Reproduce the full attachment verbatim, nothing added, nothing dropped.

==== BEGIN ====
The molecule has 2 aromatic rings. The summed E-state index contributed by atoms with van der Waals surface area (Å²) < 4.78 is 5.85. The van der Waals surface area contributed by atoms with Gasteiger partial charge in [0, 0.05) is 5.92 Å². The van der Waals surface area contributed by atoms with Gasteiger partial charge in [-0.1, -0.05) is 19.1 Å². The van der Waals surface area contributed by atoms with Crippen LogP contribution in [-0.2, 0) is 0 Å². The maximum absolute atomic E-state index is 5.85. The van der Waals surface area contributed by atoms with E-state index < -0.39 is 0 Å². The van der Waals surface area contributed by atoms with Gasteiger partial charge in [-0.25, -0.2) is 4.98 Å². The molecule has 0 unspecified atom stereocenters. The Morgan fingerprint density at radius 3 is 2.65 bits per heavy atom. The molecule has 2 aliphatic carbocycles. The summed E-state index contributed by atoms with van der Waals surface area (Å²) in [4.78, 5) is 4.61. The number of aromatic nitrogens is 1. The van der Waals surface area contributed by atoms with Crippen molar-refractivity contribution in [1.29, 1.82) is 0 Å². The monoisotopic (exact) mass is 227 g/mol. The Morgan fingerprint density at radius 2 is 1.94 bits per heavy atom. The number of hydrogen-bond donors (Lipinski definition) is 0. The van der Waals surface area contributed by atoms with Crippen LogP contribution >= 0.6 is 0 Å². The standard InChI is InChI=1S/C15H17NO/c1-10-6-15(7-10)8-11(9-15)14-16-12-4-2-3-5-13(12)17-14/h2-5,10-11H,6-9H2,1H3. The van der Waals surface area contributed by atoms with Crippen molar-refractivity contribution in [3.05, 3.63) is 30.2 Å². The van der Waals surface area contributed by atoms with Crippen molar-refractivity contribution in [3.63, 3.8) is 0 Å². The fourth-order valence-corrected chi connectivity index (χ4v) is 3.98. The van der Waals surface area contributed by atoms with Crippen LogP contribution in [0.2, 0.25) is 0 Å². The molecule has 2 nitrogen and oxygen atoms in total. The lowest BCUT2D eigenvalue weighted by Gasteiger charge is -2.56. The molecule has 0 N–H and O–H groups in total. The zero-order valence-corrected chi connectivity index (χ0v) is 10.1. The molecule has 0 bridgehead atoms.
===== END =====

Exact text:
The molecule has 2 aromatic rings. The summed E-state index contributed by atoms with van der Waals surface area (Å²) < 4.78 is 5.85. The van der Waals surface area contributed by atoms with Gasteiger partial charge in [0, 0.05) is 5.92 Å². The van der Waals surface area contributed by atoms with Gasteiger partial charge in [-0.1, -0.05) is 19.1 Å². The van der Waals surface area contributed by atoms with Crippen LogP contribution in [-0.2, 0) is 0 Å². The maximum absolute atomic E-state index is 5.85. The van der Waals surface area contributed by atoms with E-state index < -0.39 is 0 Å². The van der Waals surface area contributed by atoms with Gasteiger partial charge in [-0.25, -0.2) is 4.98 Å². The molecule has 0 unspecified atom stereocenters. The Morgan fingerprint density at radius 3 is 2.65 bits per heavy atom. The molecule has 2 aliphatic carbocycles. The summed E-state index contributed by atoms with van der Waals surface area (Å²) in [4.78, 5) is 4.61. The number of aromatic nitrogens is 1. The van der Waals surface area contributed by atoms with Crippen molar-refractivity contribution in [1.29, 1.82) is 0 Å². The monoisotopic (exact) mass is 227 g/mol. The Morgan fingerprint density at radius 2 is 1.94 bits per heavy atom. The number of hydrogen-bond donors (Lipinski definition) is 0. The van der Waals surface area contributed by atoms with Crippen LogP contribution >= 0.6 is 0 Å². The standard InChI is InChI=1S/C15H17NO/c1-10-6-15(7-10)8-11(9-15)14-16-12-4-2-3-5-13(12)17-14/h2-5,10-11H,6-9H2,1H3. The van der Waals surface area contributed by atoms with Crippen molar-refractivity contribution in [3.05, 3.63) is 30.2 Å². The van der Waals surface area contributed by atoms with Crippen molar-refractivity contribution in [3.63, 3.8) is 0 Å². The fourth-order valence-corrected chi connectivity index (χ4v) is 3.98. The van der Waals surface area contributed by atoms with Crippen LogP contribution in [0.2, 0.25) is 0 Å². The molecule has 2 nitrogen and oxygen atoms in total. The lowest BCUT2D eigenvalue weighted by Gasteiger charge is -2.56. The molecule has 0 N–H and O–H groups in total. The zero-order valence-corrected chi connectivity index (χ0v) is 10.1. The molecule has 0 bridgehead atoms.